Cell division cycle 5 (Cdc5) is a highly conserved nucleic acid binding protein among eukaryotes and plays critical roles in development. Cdc5 can simultaneously bind to DNA and RNA by its N-terminal DNA-binding domain (DBD), but molecular mechanisms describing its nucleic acid recognition and the regulation of development through its nucleic acid binding remain unclear. Herein, we present a crystal structure of the N-terminal DBD of MoCdc5 (MoCdc5-DBD) from the rice blast fungus Magnaporthe oryzae. Residue K100 of MoCdc5 is on the periphery of a positively charged groove that is formed by K42, K45, R47, and N92 and is evolutionally conserved. Mutation of K100 significantly reduces the affinity of MoCdc5-DBD to a Cdc5-binding element but not to a conventional myeloblastosis (Myb) domain-binding element, suggesting that K100 is a key residue of the high binding affinity to Cdc5-binding element. Another conserved residue (R31) is located close to the U6 RNA in the structure of the spliceosome, and its mutation dramatically reduces the binding capacity of MoCdc5-DBD for U6 RNA. Importantly, mutations in these key residues, including R31, K42, and K100 in AtCDC5, an Arabidopsis thaliana ortholog of MoCdc5, greatly impair the functions of AtCDC5, resulting in pleiotropic development defects and reduced levels of primary microRNA transcripts. Taken together, our findings suggest that Cdc5-DBD binds nucleic acids with two distinct binding surfaces, one for DNA and another for RNA, which together contribute to establishing the regulation mechanism of Cdc5 on development through nucleic acid binding.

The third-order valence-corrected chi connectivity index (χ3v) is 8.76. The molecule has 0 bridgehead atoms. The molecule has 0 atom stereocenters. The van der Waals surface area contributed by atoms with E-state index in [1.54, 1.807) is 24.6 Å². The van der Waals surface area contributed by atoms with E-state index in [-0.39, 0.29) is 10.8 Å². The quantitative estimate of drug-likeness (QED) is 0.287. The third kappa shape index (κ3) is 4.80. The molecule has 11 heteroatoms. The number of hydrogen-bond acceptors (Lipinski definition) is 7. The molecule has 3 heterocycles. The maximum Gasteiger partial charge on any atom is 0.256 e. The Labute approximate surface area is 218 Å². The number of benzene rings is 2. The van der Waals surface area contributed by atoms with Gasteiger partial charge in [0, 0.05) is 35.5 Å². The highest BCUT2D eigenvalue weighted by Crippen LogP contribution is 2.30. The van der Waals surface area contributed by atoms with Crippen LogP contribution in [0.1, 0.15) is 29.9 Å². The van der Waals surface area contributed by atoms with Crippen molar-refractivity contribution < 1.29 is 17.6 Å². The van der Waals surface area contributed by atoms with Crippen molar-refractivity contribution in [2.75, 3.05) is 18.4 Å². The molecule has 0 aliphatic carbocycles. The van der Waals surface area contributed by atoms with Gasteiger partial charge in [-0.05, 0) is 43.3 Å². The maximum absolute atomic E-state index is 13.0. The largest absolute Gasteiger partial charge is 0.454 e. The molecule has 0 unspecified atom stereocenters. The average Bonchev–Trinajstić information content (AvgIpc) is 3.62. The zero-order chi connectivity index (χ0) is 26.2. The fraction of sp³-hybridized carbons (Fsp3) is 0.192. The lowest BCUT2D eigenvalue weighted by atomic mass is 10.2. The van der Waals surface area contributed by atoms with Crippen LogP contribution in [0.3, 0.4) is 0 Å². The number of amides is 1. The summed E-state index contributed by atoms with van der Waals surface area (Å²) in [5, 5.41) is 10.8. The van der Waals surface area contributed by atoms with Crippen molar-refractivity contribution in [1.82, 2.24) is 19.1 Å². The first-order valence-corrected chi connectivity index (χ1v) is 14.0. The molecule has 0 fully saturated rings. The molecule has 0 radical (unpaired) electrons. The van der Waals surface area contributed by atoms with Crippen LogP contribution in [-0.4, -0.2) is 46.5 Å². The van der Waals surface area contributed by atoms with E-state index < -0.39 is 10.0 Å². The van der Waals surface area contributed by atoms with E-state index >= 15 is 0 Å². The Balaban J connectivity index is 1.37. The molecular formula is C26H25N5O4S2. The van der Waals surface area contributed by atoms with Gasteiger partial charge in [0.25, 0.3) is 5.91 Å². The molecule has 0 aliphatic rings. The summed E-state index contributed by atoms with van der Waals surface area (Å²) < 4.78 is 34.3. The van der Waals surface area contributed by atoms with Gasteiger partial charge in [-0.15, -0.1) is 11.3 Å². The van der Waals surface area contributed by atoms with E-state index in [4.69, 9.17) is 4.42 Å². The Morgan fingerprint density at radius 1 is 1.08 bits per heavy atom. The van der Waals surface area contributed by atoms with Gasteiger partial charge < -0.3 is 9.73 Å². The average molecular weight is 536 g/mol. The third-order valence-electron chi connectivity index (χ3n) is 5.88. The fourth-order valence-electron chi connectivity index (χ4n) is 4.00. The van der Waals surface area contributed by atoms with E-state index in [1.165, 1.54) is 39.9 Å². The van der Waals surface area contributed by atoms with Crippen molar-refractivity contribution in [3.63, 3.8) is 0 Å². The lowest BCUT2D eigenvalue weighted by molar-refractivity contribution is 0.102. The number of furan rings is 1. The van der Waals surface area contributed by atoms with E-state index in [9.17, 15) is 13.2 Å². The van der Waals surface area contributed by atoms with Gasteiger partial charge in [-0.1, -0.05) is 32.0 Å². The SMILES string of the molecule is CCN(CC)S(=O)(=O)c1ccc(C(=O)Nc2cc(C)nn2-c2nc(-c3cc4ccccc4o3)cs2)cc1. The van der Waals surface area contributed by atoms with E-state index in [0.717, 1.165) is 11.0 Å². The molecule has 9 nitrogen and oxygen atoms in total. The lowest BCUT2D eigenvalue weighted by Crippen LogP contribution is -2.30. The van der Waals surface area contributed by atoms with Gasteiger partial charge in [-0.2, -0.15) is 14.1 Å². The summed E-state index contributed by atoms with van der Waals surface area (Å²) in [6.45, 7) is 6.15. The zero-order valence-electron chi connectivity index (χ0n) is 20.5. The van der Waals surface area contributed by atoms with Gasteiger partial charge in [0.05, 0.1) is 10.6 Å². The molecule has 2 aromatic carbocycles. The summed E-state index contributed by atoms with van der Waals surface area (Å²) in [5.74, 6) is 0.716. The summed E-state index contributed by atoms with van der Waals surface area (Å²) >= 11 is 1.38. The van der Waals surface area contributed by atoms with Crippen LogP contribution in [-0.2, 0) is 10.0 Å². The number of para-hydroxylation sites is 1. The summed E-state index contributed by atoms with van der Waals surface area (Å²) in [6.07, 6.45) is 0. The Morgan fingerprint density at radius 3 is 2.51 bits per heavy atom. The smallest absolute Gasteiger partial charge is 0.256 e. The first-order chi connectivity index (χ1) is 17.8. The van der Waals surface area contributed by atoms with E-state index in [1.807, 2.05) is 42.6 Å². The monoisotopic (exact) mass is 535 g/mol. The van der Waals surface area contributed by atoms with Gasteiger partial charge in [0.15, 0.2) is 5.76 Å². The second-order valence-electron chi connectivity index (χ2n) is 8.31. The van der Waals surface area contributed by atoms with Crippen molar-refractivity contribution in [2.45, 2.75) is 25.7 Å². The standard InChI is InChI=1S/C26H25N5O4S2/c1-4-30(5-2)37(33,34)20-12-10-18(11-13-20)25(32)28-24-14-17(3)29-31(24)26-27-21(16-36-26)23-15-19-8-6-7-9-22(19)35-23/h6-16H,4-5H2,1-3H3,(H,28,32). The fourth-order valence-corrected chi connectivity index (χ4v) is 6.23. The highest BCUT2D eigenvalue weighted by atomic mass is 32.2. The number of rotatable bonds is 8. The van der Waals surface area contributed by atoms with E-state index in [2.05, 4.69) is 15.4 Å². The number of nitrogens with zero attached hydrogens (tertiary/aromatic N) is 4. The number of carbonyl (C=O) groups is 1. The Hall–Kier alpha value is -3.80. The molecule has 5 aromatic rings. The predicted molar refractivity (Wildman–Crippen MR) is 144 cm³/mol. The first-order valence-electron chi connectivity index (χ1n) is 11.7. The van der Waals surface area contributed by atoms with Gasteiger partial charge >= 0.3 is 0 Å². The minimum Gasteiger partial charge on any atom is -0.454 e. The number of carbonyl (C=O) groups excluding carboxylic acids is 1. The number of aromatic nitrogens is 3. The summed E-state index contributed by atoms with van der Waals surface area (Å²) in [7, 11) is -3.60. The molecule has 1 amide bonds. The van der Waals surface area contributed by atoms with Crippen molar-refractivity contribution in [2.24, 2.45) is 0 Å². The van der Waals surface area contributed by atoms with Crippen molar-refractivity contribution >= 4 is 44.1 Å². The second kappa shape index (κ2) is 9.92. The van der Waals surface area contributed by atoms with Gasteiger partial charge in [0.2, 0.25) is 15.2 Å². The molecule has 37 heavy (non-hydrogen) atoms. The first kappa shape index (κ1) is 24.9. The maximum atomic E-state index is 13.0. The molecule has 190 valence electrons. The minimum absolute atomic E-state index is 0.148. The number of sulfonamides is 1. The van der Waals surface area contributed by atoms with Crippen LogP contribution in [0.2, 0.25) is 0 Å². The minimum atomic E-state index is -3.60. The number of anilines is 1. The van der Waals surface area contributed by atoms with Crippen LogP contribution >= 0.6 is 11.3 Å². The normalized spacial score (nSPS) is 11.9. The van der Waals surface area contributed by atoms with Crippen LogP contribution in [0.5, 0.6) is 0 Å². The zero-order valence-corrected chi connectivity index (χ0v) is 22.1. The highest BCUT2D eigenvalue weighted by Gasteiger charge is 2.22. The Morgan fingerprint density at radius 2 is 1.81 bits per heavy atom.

You do not currently have access to this content.